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The Man At The Center Of Microsoft's First Party Strategy


October 6, 2009 Article Start Previous Page 3 of 5 Next
 

In this era of PS3 and Xbox 360 games, where third-parties are almost never shipping console exclusives, certainly Sony's been very strong on, well, "our strategy, then, for differentiation is to use our first-party organization to make solid, important, AAA exclusives." Is that how you see it, too?

PS: Absolutely. And to ship them! That's an important part of our strategy. Look at Forza shipping next month: the definitive racing sim this generation. You could say it's the only racing sim that's shipping this generation.

We understand that the experiences we bring to market are most likely the only platform-exclusive experiences that we bring, and that's why it's important that our quality remains so high. If you look at the last three or four years, our review score average rivals anybody out there, first-party or third-party. We continue to bring a great mix of new IP as well as existing franchises and broaden out as a platform into things like movies and social networks and other kinds of entertainment to continue to evolve with our customers as they start to entertain themselves in different ways as well.

Netflix was a big win for us. Was that a first-party game? Well, it's a first-party implementation when you think about it: something that was platform-exclusive, something that millions of people adopted, and something that I think really mattered for the 360 customers. They saw this as definitely a value-add. Twitter and Facebook when it comes this fall; 1080p cinema-quality streaming movies -- these are all additions to what is capable on the platform that continue to change the face and the offerings that customers have.

So are things like Netflix, Twitter, and Facebook under your purview?

PS: Some of the stuff is a mix. Say, like avatars; avatars were created at Rare, and they continue to maintain and evolve the platform there. The work specifically on Netflix and Sky was done in the Live organization. But the link between Marc Whitten, the gentleman that runs live, and what we do in first-part content is really strong; we sit together on a weekly basis, go over the different content that we're building, and make sure that the partnership is there.

To go back to what you were talking about with microtransactions, you're doing your first experiment with those; is that to see how it works with your audience, or is actually expected to become a revenue stream for you either on that title, or moving forward?

PS: Well, to be honest about it, our first introduction maybe was the avatar marketplace that shipped just not too long ago. With the amount of marketplace content I see in my friends list via their avatars, it seems like a lot of people are choosing to customize their avatar in interesting ways.

Is it going to be an interesting part of our revenue streams going forward? If it makes sense to the customers, it will be; if it doesn't, it won't be. So we need to build the right game where a customer feels like they get the right value, they're having fun, and it's an additive part of the experience.

1 vs 100 is something that we did. It's not microtransaction, but it's a free-to-play game that's clearly ad-sponsored; if you play the game, you see that where we're giving away prizes. We've had great adoption there. But it will be an interesting part of our overall revenue stream if we get the games right, and if we don't then nobody will use it.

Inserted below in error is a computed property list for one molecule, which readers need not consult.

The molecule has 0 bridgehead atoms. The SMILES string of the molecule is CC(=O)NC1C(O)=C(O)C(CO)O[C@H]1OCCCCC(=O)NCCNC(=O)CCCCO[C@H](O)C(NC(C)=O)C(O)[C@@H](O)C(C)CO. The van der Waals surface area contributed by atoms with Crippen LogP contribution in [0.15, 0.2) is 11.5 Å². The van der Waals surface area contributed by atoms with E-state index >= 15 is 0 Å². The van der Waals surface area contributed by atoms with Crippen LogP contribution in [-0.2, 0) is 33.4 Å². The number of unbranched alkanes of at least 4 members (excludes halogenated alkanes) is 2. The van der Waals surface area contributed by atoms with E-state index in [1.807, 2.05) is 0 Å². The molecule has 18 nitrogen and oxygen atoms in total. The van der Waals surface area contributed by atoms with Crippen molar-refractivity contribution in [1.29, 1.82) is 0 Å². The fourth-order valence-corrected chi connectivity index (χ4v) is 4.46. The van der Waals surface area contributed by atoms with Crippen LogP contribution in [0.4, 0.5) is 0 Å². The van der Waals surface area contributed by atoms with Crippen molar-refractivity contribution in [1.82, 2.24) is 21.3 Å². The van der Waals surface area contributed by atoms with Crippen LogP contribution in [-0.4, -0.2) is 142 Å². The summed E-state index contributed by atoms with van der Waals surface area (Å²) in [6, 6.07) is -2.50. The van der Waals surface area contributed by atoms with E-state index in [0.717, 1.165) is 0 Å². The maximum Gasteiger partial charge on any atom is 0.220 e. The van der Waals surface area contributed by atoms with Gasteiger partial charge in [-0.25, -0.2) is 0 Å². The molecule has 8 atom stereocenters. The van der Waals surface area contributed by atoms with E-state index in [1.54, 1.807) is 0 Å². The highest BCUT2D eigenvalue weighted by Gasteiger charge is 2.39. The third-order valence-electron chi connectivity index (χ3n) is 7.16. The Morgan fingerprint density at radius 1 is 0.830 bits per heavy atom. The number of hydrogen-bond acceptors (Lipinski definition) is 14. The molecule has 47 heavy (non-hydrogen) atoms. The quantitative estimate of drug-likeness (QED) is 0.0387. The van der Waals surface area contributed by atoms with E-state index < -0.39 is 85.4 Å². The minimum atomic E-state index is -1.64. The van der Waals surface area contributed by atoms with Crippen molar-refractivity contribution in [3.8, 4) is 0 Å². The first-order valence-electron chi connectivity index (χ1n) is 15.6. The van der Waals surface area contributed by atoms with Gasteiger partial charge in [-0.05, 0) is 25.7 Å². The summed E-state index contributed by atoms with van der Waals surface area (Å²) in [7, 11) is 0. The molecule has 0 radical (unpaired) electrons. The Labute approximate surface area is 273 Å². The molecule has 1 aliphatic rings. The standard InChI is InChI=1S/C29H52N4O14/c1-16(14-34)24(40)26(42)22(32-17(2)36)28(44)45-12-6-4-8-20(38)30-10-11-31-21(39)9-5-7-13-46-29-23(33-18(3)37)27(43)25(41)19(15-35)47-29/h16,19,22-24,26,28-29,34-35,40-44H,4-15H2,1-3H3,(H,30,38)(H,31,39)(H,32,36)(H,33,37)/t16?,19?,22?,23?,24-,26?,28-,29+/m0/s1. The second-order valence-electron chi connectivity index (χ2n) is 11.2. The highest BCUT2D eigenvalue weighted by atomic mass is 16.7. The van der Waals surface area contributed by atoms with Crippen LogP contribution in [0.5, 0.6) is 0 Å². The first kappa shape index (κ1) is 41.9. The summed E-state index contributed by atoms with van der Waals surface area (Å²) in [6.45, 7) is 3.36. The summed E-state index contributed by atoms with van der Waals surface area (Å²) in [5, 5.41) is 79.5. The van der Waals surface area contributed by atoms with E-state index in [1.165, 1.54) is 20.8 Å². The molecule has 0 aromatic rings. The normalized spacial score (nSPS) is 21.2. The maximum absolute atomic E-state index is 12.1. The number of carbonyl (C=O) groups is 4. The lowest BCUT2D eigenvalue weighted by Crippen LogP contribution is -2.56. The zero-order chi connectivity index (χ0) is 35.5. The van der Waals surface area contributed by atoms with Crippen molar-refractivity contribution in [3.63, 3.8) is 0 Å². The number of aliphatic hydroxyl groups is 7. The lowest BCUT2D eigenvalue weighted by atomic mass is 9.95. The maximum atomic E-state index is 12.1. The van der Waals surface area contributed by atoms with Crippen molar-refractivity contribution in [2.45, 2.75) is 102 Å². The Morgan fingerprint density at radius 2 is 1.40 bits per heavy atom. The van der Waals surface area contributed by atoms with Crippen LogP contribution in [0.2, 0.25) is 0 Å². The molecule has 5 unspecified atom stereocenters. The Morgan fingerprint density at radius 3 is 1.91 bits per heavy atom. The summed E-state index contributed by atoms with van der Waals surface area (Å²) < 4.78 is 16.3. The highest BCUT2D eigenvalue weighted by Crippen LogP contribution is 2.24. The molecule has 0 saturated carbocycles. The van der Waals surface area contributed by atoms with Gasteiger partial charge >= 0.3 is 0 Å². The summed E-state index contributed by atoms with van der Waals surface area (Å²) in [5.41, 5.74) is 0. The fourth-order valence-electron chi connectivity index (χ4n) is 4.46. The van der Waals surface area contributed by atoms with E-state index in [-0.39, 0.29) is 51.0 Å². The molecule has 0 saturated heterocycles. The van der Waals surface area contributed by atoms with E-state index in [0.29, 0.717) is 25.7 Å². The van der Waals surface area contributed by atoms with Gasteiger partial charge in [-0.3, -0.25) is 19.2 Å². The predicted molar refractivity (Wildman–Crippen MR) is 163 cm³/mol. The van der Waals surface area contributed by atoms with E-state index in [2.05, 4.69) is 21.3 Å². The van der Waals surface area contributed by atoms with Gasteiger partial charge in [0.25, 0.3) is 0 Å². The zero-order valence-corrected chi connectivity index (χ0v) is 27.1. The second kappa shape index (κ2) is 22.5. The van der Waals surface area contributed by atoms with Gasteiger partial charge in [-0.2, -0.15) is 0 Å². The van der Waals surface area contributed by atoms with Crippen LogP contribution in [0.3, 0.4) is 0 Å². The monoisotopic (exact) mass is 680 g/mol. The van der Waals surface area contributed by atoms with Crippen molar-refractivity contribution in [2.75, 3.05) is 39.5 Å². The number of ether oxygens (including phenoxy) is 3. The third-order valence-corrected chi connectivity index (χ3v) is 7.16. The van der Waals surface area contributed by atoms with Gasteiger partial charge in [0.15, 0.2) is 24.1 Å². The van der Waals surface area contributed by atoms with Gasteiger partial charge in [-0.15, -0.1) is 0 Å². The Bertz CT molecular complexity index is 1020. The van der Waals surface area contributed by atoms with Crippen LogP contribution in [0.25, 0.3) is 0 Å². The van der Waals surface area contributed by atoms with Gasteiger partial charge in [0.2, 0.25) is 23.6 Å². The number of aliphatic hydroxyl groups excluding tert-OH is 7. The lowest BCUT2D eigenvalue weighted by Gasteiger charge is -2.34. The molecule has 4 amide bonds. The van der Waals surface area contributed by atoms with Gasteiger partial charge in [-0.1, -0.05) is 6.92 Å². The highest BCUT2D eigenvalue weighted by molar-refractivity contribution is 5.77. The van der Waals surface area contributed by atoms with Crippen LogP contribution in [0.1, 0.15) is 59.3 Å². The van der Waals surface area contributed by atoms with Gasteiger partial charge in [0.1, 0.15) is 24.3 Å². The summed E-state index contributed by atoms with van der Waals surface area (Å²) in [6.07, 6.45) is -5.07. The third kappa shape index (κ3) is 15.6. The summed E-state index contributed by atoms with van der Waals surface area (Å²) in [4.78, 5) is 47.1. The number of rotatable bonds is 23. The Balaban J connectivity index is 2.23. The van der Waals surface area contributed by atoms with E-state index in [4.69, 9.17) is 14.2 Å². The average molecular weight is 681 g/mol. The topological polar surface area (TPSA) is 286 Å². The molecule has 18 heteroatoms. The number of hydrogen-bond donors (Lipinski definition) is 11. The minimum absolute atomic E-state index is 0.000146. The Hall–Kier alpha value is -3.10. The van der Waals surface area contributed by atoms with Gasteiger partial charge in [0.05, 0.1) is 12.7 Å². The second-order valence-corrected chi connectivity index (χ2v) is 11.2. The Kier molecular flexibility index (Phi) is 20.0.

Do you think it could be something that you'll want to enable for third parties? I don't know if you can speak to that. There was some discussion that Nexon had about whether it might port Mabinogi to the Xbox 360. That's a free game with microtransaction support. It's definitely becoming prevalent on the PC side, and it's becoming a really important business model.

PS: Yeah, I think it's great to see the innovation with FarmVille and other things happening in the Windows space; I think there is learning for us on console there. But as well, we have Games for Windows Live, and we are probably more focused on that marketplace in Windows right now -- maybe not as publicly yet, but internally we look at the size and the types of the communities that are getting created in these different Windows social environments that we think map very well to what we're about and the experiences that we've had on console. It's something that I'll just say we're very active in internally, thinking about the right experiences that make sense on both platforms.

And you're right; there's a new set of publishers out there and a new set of content that customers are really gravitating towards. The numbers that Mafia Wars and some of these other games grab are really outstanding; great success for those teams.

There are entirely new customers that could be enabled, potentially.

PS: Yeah, and when you see the research it's not always a new customer; sometimes it's a dual customer. What I like to see, though, is the timed engagement that those games offer, the nature of the social and community that really gets created, and the business models and watching the innovation there. That's why we do things like 1 vs 100 and Joyride and other work; we want to continue to evolve in that space as well.

Everything's not about a $60 retail transaction; XBLA shows that. Summer of Arcade was hugely successful at different pricepoints; you had Shadow Complex, you had Splosion Man, you had Trials HD -- those are my first-party games, really did really well. Entertainment across multiple prices is important.


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